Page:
Published on Wednesday October 15, 2014
“Energy” was placed at the top of the list of Humanity’s Top 10 Problems for the Next 50 Years, as developed by Nobel Prize Winner Richard Smalley. This energy challenge of today requires developments in many areas including photovoltaics, catalysis, more energy efficient reactions and processes, hydrogen generation, carbon dioxide sequestration and energy storage. Assistant Professor Ekaterina Pomerantseva and her students in the Materials Electrochemistry Laboratory (MEL) work on the development and characterization of novel nanostructured materials, systems and architectures for batteries, supercapacitors and fuel cells in order to understand electrochemical energy storage and conversion at the nanoscale. Pomerantseva’s research has two main goals: the development of new nanomaterials, architectures and systems will address fundamental electrochemical issues; and by answering fundamental questions, will tackle practical challenges and aid in the development of new nanostructured electrochemical systems for efficient superior next-generation energy storage technology.
One major research thrust of the MEL group is the development of “beyond lithium” nanostructured energy storage systems. To date, lithium-ion batteries are the most successful commercially used solution for energy storage devices due to their high energy density. During lithium-ion battery operation (Figure 1a), upon discharge, lithium ions transfer from anode into cathode, a process called intercalation, through a lithium-conducting electrolyte, which is assisted by electrons transport through the external circuit. These electrons are used to power various systems. While charging, the processes are reversed, and the lithium-ion battery can be used again and again. However, the limited supply of lithium has promoted an interest in energy storage “beyond lithium,” for example, sodium-ion and magnesium-ion batteries. At the same time, it would be advantageous to use the same intercalation-based technology to create more powerful batteries.
In intercalation reactions, guest ion species enter vacant space in the host material crystal structure without changing the structure significantly. Materials with tunnel and layered crystal structures favor intercalation reactions. In these cases, the guest species get inserted between structural layers or in the inner tunnel space. Manganese oxides with tunnel crystal structures are a family of materials ideal for use as electrodes in these batteries because of their high theoretical capacity, natural abundance, and environmental friendliness. (See Figure 1b for examples of the crystal structure of these materials.) These materials are built by a framework composed of MnO6 octahedra, sharing corners and edges. Different combinations of octahedral stacking result in the formation of tunnels of various sizes. Tunnels of large size are of particular interest with respect to ions intercalation, since this allows for the accommodation of ions of various radii and their transfer inside the tunnel. Potassium, sodium and magnesium ions (Figure 1b) are called stabilizing ions. They are located in the structural tunnels and can be used for charge storage. All these phases can be synthesized in the form of monocrystalline nanowires using a hydrothermal synthesis technique. Figures 1c and 1d demonstrate examples of the SEM and TEM images of the nanowires synthesized in the MEL group. Hydrothermal treatment of precursors produced nanowires 20 – 200 nm thick and tens of microns long. Interestingly, one-dimensional structural tunnels in the nanowires run along the nanowire growth direction (Figure 1d).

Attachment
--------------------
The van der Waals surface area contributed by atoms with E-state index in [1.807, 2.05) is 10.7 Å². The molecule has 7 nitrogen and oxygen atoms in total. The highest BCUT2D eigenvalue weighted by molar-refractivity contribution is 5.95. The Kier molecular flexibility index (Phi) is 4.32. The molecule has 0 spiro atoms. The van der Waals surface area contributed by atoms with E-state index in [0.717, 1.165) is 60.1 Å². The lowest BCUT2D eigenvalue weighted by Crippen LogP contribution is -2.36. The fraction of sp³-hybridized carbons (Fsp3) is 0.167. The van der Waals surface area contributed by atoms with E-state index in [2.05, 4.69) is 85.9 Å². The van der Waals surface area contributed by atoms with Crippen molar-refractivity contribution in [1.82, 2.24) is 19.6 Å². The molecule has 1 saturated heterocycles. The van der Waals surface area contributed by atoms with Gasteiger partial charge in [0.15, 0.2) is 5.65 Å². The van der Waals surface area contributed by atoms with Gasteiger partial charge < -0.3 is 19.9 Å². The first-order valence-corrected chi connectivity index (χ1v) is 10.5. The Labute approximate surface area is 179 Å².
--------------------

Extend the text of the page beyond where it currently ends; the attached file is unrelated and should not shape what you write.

These materials can be acid leached to modify their properties. The acid leaching of manganese oxides results in the partial extraction of the stabilizing ions and incorporation of protons into the crystal structure of the material. Acid leaching can lead to the modification of material composition, morphology, electronic conductivity and surface properties. Although all these properties are crucial for electrochemical intercalation-based energy storage, the systematic characterization of acid-leached tunnel manganese oxides has not been performed. The MEL group is addressing this issue by demonstrating the detailed characterization of manganese oxide nanowires and their acid-leached counterpart. For example, original α-MnO2 nanowires showed an initial discharge specific capacity of 96 mAh/g, while the acid-leached material exhibited almost twice as high capacity values. This work forms the basis for future study aimed at an understanding of the correlation between the crystal structure, composition and morphology of the “host” matrix and nature of the “guest” ions for “beyond lithium” electrochemical energy storage.
Other research areas which Pomerantseva explores with her research group include 3D microbattery architectures, metal-oxygen batteries, pseudocapacitors and electrochemically correlated mechanical properties of thin film batteries. She also hopes to build full energy storage devices to investigate their system properties.
Pomerantseva’s ultimate goal is to make batteries that last longer and can be charged faster without increasing the volume and mass in comparison to the kinds of batteries we have today. With a focus on the next generation of energy storage, Pomerantseva and the MEL group are poised to improve energy efficiency in devices of the future.